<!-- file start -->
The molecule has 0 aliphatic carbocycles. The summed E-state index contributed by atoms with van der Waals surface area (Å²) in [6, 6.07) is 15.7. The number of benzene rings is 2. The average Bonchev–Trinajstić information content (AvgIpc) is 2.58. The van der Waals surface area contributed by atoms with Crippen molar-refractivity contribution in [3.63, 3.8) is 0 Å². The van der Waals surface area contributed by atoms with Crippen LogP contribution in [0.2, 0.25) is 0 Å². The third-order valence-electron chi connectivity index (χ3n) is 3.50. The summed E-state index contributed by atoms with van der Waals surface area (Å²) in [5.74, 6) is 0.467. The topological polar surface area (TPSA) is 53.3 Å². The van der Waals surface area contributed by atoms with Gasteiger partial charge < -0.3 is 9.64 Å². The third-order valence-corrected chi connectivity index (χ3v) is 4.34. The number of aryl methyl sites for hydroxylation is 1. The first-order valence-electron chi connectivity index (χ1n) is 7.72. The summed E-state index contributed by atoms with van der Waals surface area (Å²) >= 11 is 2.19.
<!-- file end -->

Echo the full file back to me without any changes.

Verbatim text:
The molecule has 0 aliphatic carbocycles. The summed E-state index contributed by atoms with van der Waals surface area (Å²) in [6, 6.07) is 15.7. The number of benzene rings is 2. The average Bonchev–Trinajstić information content (AvgIpc) is 2.58. The van der Waals surface area contributed by atoms with Crippen molar-refractivity contribution in [3.63, 3.8) is 0 Å². The van der Waals surface area contributed by atoms with Crippen LogP contribution in [0.2, 0.25) is 0 Å². The third-order valence-electron chi connectivity index (χ3n) is 3.50. The summed E-state index contributed by atoms with van der Waals surface area (Å²) in [5.74, 6) is 0.467. The topological polar surface area (TPSA) is 53.3 Å². The van der Waals surface area contributed by atoms with Gasteiger partial charge < -0.3 is 9.64 Å². The third-order valence-corrected chi connectivity index (χ3v) is 4.34. The number of aryl methyl sites for hydroxylation is 1. The first-order valence-electron chi connectivity index (χ1n) is 7.72. The summed E-state index contributed by atoms with van der Waals surface area (Å²) >= 11 is 2.19.